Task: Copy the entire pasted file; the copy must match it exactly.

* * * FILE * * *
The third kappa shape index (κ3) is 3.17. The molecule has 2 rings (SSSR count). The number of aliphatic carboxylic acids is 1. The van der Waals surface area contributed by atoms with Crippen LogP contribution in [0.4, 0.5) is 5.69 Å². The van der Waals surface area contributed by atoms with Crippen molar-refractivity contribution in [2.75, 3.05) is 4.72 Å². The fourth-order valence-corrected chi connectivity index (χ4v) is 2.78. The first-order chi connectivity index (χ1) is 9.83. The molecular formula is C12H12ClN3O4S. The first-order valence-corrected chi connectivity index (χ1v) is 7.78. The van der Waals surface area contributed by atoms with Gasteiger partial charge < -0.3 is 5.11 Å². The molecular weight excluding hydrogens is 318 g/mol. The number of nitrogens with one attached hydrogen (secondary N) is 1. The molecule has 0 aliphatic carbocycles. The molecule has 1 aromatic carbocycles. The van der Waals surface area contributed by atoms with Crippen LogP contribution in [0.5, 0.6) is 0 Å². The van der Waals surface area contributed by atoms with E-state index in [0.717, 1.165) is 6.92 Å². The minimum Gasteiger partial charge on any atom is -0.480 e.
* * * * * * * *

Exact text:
The third kappa shape index (κ3) is 3.17. The molecule has 2 rings (SSSR count). The number of aliphatic carboxylic acids is 1. The van der Waals surface area contributed by atoms with Crippen LogP contribution in [0.4, 0.5) is 5.69 Å². The van der Waals surface area contributed by atoms with Crippen molar-refractivity contribution in [2.75, 3.05) is 4.72 Å². The fourth-order valence-corrected chi connectivity index (χ4v) is 2.78. The first-order chi connectivity index (χ1) is 9.83. The molecular formula is C12H12ClN3O4S. The first-order valence-corrected chi connectivity index (χ1v) is 7.78. The van der Waals surface area contributed by atoms with Gasteiger partial charge < -0.3 is 5.11 Å². The molecular weight excluding hydrogens is 318 g/mol. The number of nitrogens with one attached hydrogen (secondary N) is 1. The molecule has 0 aliphatic carbocycles. The molecule has 1 aromatic carbocycles. The van der Waals surface area contributed by atoms with Crippen LogP contribution in [0.5, 0.6) is 0 Å². The van der Waals surface area contributed by atoms with E-state index in [0.717, 1.165) is 6.92 Å². The minimum Gasteiger partial charge on any atom is -0.480 e.